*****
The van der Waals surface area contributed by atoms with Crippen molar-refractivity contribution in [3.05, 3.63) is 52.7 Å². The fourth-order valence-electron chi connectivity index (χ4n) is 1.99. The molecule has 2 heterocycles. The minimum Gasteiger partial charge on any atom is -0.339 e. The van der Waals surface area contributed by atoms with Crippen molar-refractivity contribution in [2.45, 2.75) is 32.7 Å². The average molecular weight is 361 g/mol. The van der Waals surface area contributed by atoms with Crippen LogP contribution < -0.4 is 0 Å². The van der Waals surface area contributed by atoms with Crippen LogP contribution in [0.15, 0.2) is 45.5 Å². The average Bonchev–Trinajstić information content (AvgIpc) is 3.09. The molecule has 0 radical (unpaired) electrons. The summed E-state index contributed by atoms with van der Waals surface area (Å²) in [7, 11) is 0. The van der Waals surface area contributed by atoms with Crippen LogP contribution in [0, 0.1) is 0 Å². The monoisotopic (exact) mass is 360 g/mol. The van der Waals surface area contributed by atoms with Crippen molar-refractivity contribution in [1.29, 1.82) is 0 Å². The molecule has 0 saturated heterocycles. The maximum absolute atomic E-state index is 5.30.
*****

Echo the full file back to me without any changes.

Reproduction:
The van der Waals surface area contributed by atoms with Crippen molar-refractivity contribution in [3.05, 3.63) is 52.7 Å². The fourth-order valence-electron chi connectivity index (χ4n) is 1.99. The molecule has 2 heterocycles. The minimum Gasteiger partial charge on any atom is -0.339 e. The van der Waals surface area contributed by atoms with Crippen molar-refractivity contribution in [2.45, 2.75) is 32.7 Å². The average molecular weight is 361 g/mol. The van der Waals surface area contributed by atoms with Crippen LogP contribution < -0.4 is 0 Å². The van der Waals surface area contributed by atoms with Crippen LogP contribution in [0.15, 0.2) is 45.5 Å². The average Bonchev–Trinajstić information content (AvgIpc) is 3.09. The molecule has 0 radical (unpaired) electrons. The summed E-state index contributed by atoms with van der Waals surface area (Å²) in [7, 11) is 0. The van der Waals surface area contributed by atoms with Crippen LogP contribution in [0, 0.1) is 0 Å². The monoisotopic (exact) mass is 360 g/mol. The van der Waals surface area contributed by atoms with Crippen molar-refractivity contribution in [1.29, 1.82) is 0 Å². The molecule has 0 saturated heterocycles. The maximum absolute atomic E-state index is 5.30.